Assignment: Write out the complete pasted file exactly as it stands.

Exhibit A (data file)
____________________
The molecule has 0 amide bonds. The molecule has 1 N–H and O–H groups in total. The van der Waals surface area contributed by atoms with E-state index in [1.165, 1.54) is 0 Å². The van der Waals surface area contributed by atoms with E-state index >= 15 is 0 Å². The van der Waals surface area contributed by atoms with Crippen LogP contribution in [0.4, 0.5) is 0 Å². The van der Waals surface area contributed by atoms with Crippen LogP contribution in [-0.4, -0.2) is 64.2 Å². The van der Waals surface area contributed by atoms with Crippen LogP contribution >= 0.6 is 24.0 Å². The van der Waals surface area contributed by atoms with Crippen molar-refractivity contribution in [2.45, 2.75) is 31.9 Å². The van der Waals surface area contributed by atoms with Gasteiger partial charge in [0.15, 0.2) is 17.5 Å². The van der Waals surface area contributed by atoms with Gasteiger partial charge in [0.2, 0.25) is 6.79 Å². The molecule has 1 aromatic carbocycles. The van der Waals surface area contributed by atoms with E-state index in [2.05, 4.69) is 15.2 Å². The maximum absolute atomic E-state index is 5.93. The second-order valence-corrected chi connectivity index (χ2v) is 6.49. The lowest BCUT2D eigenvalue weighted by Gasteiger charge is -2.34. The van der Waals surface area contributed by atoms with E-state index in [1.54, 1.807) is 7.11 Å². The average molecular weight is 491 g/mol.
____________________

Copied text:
The molecule has 0 amide bonds. The molecule has 1 N–H and O–H groups in total. The van der Waals surface area contributed by atoms with E-state index in [1.165, 1.54) is 0 Å². The van der Waals surface area contributed by atoms with E-state index >= 15 is 0 Å². The van der Waals surface area contributed by atoms with Crippen LogP contribution in [0.4, 0.5) is 0 Å². The van der Waals surface area contributed by atoms with Crippen LogP contribution in [-0.4, -0.2) is 64.2 Å². The van der Waals surface area contributed by atoms with Crippen LogP contribution >= 0.6 is 24.0 Å². The van der Waals surface area contributed by atoms with Crippen molar-refractivity contribution in [2.45, 2.75) is 31.9 Å². The van der Waals surface area contributed by atoms with Gasteiger partial charge in [0.15, 0.2) is 17.5 Å². The van der Waals surface area contributed by atoms with Gasteiger partial charge in [0.2, 0.25) is 6.79 Å². The molecule has 1 aromatic carbocycles. The van der Waals surface area contributed by atoms with E-state index in [2.05, 4.69) is 15.2 Å². The maximum absolute atomic E-state index is 5.93. The second-order valence-corrected chi connectivity index (χ2v) is 6.49. The lowest BCUT2D eigenvalue weighted by Gasteiger charge is -2.34. The van der Waals surface area contributed by atoms with E-state index in [1.54, 1.807) is 7.11 Å². The average molecular weight is 491 g/mol.